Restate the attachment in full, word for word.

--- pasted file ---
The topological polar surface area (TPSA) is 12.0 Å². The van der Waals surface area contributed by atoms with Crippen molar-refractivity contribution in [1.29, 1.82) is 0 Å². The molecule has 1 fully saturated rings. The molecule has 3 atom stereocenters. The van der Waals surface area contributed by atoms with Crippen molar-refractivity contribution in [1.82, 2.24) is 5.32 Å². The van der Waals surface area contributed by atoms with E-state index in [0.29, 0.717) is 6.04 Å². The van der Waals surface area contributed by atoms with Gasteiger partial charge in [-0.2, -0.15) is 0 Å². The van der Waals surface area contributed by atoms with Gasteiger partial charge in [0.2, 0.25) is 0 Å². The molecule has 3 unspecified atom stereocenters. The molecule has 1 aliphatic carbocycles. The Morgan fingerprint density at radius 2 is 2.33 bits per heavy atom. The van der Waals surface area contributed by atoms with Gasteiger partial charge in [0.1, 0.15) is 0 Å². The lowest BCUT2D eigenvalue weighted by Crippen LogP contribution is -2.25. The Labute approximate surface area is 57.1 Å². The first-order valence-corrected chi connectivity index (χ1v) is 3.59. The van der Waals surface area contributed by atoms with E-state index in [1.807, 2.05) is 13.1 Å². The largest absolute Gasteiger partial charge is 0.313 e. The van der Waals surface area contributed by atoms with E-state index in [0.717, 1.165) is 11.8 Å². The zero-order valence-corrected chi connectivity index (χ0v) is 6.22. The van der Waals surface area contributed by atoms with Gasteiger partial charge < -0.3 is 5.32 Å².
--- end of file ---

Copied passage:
The topological polar surface area (TPSA) is 12.0 Å². The van der Waals surface area contributed by atoms with Crippen molar-refractivity contribution in [1.29, 1.82) is 0 Å². The molecule has 1 fully saturated rings. The molecule has 3 atom stereocenters. The van der Waals surface area contributed by atoms with Crippen molar-refractivity contribution in [1.82, 2.24) is 5.32 Å². The van der Waals surface area contributed by atoms with E-state index in [0.29, 0.717) is 6.04 Å². The van der Waals surface area contributed by atoms with Gasteiger partial charge in [-0.2, -0.15) is 0 Å². The van der Waals surface area contributed by atoms with Gasteiger partial charge in [0.2, 0.25) is 0 Å². The molecule has 3 unspecified atom stereocenters. The molecule has 1 aliphatic carbocycles. The Morgan fingerprint density at radius 2 is 2.33 bits per heavy atom. The van der Waals surface area contributed by atoms with Gasteiger partial charge in [0.1, 0.15) is 0 Å². The lowest BCUT2D eigenvalue weighted by Crippen LogP contribution is -2.25. The Labute approximate surface area is 57.1 Å². The first-order valence-corrected chi connectivity index (χ1v) is 3.59. The van der Waals surface area contributed by atoms with E-state index in [1.807, 2.05) is 13.1 Å². The largest absolute Gasteiger partial charge is 0.313 e. The van der Waals surface area contributed by atoms with E-state index in [0.717, 1.165) is 11.8 Å². The zero-order valence-corrected chi connectivity index (χ0v) is 6.22. The van der Waals surface area contributed by atoms with Gasteiger partial charge < -0.3 is 5.32 Å².